While multifocal IOLs do have the added benefit of improving patients’ vision from multiple distances, there are several known adverse effects that may or may not influence your decision between the two types of intraocular lenses. Common side effects include glare, halo issues where the user sees rings around lights in their field of vision, and diminished contrast sensitivity, or ability to differentiate between objects. Halos, glare, and contrast issues typically provide more of a challenge for nighttime vision.

Which Is Better: Monofocal or Multifocal?

Like any other procedure, it is important to carefully consider your options when deciding between monofocal and multifocal intraocular lenses. Either lens will treat cataracts and improve your vision significantly, but there are a few key differences to understand before making a decision.

Monofocal and multifocal intraocular lenses have varying benefits and challenges, and there is no definitive answer for which is the best option between the two. Depending on differing individual needs, you and your doctor may determine that one type of lens more closely meets the specific needs of your eye health. Monofocal lenses allow only one focus region, meaning patients who opt for these will have improved distance vision, but will still need to use glasses for reading and to improve near or intermediate vision. Multifocal IOLs correct both cataracts and presbyopia, or farsightedness occurring usually in middle-aged individuals due to loss of elasticity of the lens of the eye.

Multifocal intraocular lenses are designed to correct vision up close, afar, and in between. This is accomplished through multiple specifically designed focus regions, ultimately even eliminating the need for glasses for many people. Following multifocal IOL implantation, it is expected for patients to experience an adjustment period during which they perceive halos, rings, and glares. This is normal, and as your eyes naturally adjust to the lenses, halos and glares diminish or disappear from your vision entirely.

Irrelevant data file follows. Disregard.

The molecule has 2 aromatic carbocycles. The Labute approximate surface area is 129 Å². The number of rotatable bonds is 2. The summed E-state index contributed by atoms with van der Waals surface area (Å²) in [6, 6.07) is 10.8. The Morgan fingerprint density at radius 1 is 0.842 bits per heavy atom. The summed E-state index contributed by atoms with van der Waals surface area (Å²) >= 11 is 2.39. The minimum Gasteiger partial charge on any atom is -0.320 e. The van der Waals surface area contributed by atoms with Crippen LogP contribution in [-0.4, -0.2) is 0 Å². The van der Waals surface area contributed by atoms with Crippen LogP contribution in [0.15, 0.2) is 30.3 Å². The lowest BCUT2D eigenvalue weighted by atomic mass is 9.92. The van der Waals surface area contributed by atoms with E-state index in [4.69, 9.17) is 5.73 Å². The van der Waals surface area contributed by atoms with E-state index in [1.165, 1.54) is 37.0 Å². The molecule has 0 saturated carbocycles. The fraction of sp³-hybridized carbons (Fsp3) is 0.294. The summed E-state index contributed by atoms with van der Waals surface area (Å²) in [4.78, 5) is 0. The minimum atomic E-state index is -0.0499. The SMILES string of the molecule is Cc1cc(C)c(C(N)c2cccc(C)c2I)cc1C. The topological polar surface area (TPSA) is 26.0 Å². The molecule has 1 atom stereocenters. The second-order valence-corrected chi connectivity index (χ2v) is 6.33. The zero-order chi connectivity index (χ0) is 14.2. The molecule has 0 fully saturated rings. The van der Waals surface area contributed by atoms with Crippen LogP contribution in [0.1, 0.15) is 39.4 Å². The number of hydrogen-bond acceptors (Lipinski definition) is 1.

People who have health problems in their eyes may not be good candidates for multifocal lenses.  Problems in the cornea, the retina, glaucoma and the need for prisms to correct eye alignment are among the conditions where multifocal lenses are used with caution.  Multifocal lenses are very sensitive to degradation in the optical quality of the eye such as dry eye or retina problems.

How Long Does It Take to Get Used to Multifocal Lens Implants?

Multifocal + Monofocal Surgery

People undergoing cataract surgery can expect a similar recovery process and period whether they choose monofocal or multifocal lenses. That being said, there is an additional adjustment period for multifocal intraocular lenses while your brain adjusts to the new neural pathways stimulated by the lens. It can take anywhere from weeks, months, and even years to adjust completely to multifocal lenses. Most patients adapt to the lenses without issue after time and can enjoy higher vision performance compared to their vision prior to surgery.

How Much Do Multifocal and Monofocal IOLs Cost?

It is important to consider costs when deciding whether monofocal intraocular lenses, multifocal IOLs, or a combination of both are the right choice for your eyes. Insurance and medicare typically cover simple monofocal IOLs, while multifocal lenses are generally considered an upgrade outside of insurance and come at an additional cost. Treatment could be costly if multifocal IOLs are deemed necessary in both eyes since each eye is a separate procedure.  Since multifocal lenses decrease the need for spectacle correction, there are some cost savings in future glasses purchases for either custom glasses or over-the-counter reading glasses.  You can discuss information regarding different types of lens implantations and costs with your local Texas eye surgeon .